"Wouldn't be more efficient and secure to perform a battery of tests first,
instead of assembling and driving the vehicle to see what happens? "
Inside the paradigm of Software Testing, there are a variety of techniques that are applied for evaluating
all kinds of aspects from a software. Basically, it's a paradigm that defines methods for evaluating functionality,
quality and performance of a software against a myriad of situations that could come across during the path of its
execution, verifying the reliability of its operation and asserting results, against proposed inputs. Besides this,
to write tests, establishes a skeleton of proofs to be performed against a section of code, allowing reusability and
improvement of these tests for Continous Integration or for single test of separate modules (not very efficient
with large applications).
The purpose of this article is to demonstrate the application of Unit Testing concept, which is part of the
Functional Testing category. In a nutshell, Unit Testing is a type of testing focused on evaluating
functionality for specific sections of code. It could be used to evaluate performance at some point
(time consumed during execution of each section of code), but the focus is, to evaluate the functionality
of a code, according to business requirements expressed as inputs against expected outputs for each test.
Let's take as an example this simple module written in Python called calculator.py:
As a good practice, a separate module called calculation_test.py was created, containing tests for the example:
Basically, this module contains a class called Probe which inherits the class TestCase from unittest module
and for each method defined in Probe, a specific method (assertEqual()) from the inherited class (TestCase())
is called, in order to evaluate the functionality of a specific method from Calc, defining specific inputs
for each method and expected outputs.
The output of calculation_test.py is straightforward:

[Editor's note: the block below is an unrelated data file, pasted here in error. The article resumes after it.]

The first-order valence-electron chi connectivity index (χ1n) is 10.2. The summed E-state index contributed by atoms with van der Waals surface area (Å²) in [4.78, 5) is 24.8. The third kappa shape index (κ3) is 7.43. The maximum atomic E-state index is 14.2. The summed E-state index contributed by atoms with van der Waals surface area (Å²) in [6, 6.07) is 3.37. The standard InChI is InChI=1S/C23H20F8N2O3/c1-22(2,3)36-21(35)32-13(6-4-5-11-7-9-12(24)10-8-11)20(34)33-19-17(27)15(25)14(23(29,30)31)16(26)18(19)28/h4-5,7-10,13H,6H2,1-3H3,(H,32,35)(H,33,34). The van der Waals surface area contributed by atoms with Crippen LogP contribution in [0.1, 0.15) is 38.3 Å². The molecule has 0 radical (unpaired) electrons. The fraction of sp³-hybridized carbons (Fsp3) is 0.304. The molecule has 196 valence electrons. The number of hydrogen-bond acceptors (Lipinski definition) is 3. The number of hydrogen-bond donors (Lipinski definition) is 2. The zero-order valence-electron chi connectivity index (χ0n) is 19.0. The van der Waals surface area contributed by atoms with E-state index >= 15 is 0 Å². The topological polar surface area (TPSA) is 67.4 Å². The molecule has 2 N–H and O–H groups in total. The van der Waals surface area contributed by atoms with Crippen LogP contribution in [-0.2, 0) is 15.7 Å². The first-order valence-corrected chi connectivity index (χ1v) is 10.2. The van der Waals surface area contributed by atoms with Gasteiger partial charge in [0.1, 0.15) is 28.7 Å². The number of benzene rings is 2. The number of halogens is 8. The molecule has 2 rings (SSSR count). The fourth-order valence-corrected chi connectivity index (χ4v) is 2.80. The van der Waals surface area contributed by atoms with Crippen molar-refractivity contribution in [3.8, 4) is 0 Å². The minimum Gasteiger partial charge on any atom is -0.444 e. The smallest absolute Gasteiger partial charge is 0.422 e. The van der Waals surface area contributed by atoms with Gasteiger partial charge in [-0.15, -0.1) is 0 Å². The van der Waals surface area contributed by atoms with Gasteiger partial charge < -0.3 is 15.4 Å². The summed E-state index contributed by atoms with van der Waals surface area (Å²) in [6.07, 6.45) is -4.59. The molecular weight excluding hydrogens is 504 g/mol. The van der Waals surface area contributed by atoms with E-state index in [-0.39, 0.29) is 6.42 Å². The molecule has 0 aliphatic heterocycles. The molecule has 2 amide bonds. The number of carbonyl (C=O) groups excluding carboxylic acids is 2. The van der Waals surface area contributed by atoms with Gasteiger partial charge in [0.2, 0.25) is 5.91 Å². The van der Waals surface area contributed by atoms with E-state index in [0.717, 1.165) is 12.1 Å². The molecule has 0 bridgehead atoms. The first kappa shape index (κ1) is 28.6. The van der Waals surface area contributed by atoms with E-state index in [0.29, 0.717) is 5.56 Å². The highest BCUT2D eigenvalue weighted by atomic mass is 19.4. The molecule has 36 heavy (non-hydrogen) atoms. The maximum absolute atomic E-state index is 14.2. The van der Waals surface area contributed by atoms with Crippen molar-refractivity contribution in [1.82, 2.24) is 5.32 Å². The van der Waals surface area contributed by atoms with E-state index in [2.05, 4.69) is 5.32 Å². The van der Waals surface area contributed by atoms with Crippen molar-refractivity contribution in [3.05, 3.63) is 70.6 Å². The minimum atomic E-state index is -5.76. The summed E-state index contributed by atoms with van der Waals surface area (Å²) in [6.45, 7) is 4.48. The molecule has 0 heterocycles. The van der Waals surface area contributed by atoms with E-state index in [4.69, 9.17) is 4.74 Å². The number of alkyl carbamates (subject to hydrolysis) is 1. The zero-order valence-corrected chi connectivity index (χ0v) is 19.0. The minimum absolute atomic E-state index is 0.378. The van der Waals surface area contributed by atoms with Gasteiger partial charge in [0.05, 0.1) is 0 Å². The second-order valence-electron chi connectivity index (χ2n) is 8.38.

- Probe class method executed
- docstring + test result
- number of executed tests with time elapsed (calulation.py -> time.sleep(5))
- final message
In case of Exceptions, the output is different (of course).
For demonstration purposes, a non-existent variable was added for one of the Calc methods. Such scenario represents the evaluation of functionality of the code:
As another demonstration, the expected value for one of the Calc methods was modified in one of the assertEqual() calls. This scenario represents the evaluation of Business Requirements VS Expected Output, asserting that a required Input, will produce an expected Output:
In summary, Software Testing is a crucial step regarding the guarantee of functionality, performance and all
expected behaviours of a software, depending of which approach is applied, and is directly related with the
efficiency for the bug fixing process, in order to reach the expected results for a product.
We could say that, Unit Testing is the keystone of Software Testing (but also the beginning of the process),
in order to evaluate the behaviour of our code (Business Requirements VS Expected Output) and identifying all
possible bugs that could happen during the routine of developing softwares.